This afternoon I am angry, sad, and heartbroken on behalf of a little six year old boy who cannot advocate for himself. I sense that he believes there is no one, no adult out there big anough, mighty enough to save him. There are children around the world whose home lives are live petri dishes growing the disgusting human bacteria of painful and evil malice. What does one do when they believe the world has failed them? What does one little six year old boy do when he believes there is no help and he is too small to stand up to the evil darkness that paints the corners of his home – the one place he should have been able to be safe in? The place he should be able to count on for food, shelter, cleanliness, respect, love, dignity, a chance to grow and learn and thrive, and a place to feel safe and secure from the frightening things this world serves up daily. What sort of hope is there for growing up into a balanced, educated, prductive human being when the frightening things this world serves up daily is the main menu in your own home?
I began substitute teaching 2 1/2 years ago at this small town school. That was Chiefs’ first year also. We arrived together. I was fifty-eight, an age that many middle aged “movers and shakers” who run today’s modern society feel is beyond productivity and wisdom in this “superior” age of enlightenment. I walked through the doors healthy, happy and secure. Chief walked into the classroom with marks on his little body. Appropriate steps were taken. Human services was called. Marks and details were documented. An defensive tension entered that family setting because they now knew they were being observed. But over time things seemed to be getting better.
At Christmas the family was helped each year. Food, gifts, clothing were bestowed on them. No doubt the bestowers felt good about their holiday deed. Not a judgement – just a factual comment. In time, at least the visible abuse marks, were no longer seen on the little body. I never failed to smile and call out my “hello Chief” each and everytime I passed him in the hallways. Somedays he answered, somedays he didn’t. It didn’t matter to me.
Our second year there Chief began to talk some. He was very limited in who he talked to and what he chose to say. When I substituted in his class I looked for evvery opportunity to praise, talk to, encourage, love, and dignify him just as a little boy, a human being. I felt rewarded when I overheard teachers say Chief wouldn’t talk to them, because he talked to me, even though it was very limited. I felt there was the slightest connection between us, tentative, but a real connection. I saw him, I felt him, I acknowledged him simply as himself and where he was. And he needed a lot more than he was getting, a serious flaw in our educational system that law-makers are totally ignorant of. I say that with full confidence. If they weren’t ignorant, it would be reflected in the educational laws to improve the lives of children in our school systems, and nothing would persuade them to do otherwise.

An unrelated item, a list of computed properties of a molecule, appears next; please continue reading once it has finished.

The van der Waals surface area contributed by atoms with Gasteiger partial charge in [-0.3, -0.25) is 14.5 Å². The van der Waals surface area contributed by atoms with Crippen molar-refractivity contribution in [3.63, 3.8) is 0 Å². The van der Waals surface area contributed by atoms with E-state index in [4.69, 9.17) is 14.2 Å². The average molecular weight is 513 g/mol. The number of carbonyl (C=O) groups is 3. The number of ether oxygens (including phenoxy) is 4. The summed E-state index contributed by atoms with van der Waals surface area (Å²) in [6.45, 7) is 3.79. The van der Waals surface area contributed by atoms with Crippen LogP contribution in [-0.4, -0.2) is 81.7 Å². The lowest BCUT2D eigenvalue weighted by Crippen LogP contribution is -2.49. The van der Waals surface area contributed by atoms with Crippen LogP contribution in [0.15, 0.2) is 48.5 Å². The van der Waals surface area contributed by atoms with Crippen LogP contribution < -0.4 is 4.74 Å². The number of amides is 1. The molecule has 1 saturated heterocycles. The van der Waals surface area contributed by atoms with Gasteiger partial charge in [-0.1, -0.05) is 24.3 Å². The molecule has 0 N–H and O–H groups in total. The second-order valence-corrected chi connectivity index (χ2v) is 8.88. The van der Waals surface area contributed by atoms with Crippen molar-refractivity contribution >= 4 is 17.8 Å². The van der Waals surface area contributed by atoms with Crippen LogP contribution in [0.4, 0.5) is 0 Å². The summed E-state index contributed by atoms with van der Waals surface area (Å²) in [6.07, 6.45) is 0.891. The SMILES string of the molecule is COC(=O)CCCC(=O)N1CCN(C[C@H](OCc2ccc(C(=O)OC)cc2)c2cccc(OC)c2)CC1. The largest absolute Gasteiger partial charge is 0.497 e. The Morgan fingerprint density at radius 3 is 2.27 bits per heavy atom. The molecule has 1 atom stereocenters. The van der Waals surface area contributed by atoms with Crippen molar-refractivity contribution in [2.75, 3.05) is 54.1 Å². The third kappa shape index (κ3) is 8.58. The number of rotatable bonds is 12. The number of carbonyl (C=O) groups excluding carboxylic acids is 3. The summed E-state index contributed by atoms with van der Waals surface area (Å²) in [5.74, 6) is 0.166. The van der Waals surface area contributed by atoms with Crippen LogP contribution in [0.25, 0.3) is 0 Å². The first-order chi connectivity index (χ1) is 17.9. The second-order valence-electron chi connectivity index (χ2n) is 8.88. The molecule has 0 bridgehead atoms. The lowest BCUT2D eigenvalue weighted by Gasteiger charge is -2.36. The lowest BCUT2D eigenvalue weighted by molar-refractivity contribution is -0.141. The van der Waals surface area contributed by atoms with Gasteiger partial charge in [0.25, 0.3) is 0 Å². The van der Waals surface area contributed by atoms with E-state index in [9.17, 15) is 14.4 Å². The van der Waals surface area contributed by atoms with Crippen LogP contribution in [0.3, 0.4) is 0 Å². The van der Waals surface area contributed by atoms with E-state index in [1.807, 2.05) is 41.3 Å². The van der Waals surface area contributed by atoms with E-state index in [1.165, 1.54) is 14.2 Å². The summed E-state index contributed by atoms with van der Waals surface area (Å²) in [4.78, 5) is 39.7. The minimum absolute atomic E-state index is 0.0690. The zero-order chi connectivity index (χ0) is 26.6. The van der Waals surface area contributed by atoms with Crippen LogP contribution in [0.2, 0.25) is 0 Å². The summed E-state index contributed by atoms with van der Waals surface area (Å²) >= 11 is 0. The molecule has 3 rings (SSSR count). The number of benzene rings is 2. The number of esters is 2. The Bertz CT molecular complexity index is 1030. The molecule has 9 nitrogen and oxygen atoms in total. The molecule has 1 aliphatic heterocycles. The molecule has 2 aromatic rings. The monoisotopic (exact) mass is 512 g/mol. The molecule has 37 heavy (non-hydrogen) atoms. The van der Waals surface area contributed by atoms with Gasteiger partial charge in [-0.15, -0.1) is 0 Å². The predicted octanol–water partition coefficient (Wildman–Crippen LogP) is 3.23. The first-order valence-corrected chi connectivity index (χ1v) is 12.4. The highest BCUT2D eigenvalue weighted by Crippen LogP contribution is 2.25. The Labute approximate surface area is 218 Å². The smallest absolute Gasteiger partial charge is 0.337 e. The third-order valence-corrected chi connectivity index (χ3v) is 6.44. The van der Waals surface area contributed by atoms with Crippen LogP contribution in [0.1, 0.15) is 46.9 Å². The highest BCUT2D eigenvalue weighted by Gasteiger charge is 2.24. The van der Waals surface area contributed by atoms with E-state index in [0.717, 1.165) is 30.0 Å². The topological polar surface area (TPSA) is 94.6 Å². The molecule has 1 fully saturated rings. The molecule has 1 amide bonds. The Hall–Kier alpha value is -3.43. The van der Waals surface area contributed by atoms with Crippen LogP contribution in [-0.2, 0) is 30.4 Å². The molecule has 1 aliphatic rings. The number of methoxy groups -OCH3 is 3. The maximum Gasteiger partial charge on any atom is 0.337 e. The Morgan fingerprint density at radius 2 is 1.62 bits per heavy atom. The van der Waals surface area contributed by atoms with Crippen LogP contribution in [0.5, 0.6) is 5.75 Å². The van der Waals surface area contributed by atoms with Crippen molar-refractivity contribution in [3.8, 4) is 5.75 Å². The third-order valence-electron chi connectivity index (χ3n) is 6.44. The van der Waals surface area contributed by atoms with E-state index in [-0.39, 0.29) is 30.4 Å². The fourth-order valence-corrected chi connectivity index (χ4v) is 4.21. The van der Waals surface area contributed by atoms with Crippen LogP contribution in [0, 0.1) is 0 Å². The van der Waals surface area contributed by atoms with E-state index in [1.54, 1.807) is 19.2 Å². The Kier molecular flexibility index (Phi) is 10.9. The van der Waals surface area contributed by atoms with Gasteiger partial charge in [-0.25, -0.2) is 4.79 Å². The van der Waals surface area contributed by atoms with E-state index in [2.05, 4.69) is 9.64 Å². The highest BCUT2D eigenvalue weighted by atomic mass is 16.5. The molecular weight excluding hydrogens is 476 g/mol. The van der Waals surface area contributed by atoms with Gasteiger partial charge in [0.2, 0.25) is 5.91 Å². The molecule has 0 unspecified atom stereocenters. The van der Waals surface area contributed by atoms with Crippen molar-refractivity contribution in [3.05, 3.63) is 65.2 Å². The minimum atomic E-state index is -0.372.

This year our third year started and Chief is now repeating Kindergarten, essential to his welfare if he is to find his way through. And we come to today. I had substituted the previous three days and was not expecting to be called in this morning. The call came anyway and I hurried to get there. I was subbing in the class where there is some one-on-one attention for a short time for the children who need it most. Our time was coming, Chief, the last 30 minutes of the day was to be for you and me; a time when I could gift you with absolute full attention to you alone and your needs. Yes, I had already heard you had a rough morning. You made a bad choice on the playground and got into trouble. You ran away. It took two teachers to finally corral you and calm you down.
The afternoon found us on the playground, once again. I was with two other little gentlemen during our P.E. class who need special attention. Once again you made a wrong decision in your social actions with another student. You pinched her, and as all children will, she came and told the P.E. coach. You were sought, brought over and questioned. That’s when I saw the darkness descend over you like a demon whose arms eagerly waited to strangle your spirit and senses. When you were told you would have to stand against the wall in time-out you ran. For a child who experiences degradation and abuse when he makes a mistake it is hard to distinguish between good punishment and bad punishment – especially when you are only six and your life has been anything but normal. Sure, most kids understand. And that’s the problem. Adults assume certain level of abilities and aptitudes for all children lumped into an age category. But you are not of that category, are you Chief? Your “normal” has been an intolerable, twisted wreckage of abnormal, and the wisemen around you cannot see this startling truth. And sometimes to run is the only way to freedom and survival when you cannot hold your own survival in your hands.
The coach started following you and I jumped up to try to get to you first. The coach was calling for help. I was there. I caught you and you went down kicking, screaming and fists flying. I understand. Your little boy kicks did not hurt me and the only thing I wanted was to convince you that I cared. I told you that no matter how much grass you threw on me I would never be mad at you. The coach told me to get back (according to the “book”) so you wouldn’t hurt me. I knew in her eyes I was just an older woman and a substitute who couldn’t possibly have the heart wisdom to help this child now in a manic episode. I continued to talk to you and tell you that you were supposed to be with me this afternoon. You finally quit kicking and fist thrusting. I brushed the grass away from your face. You didn’t like it, but you let me. Unfortunately, I had to take my two little men back to their classrooms. By the time I got back outside you were gone, taken to the principal’s office.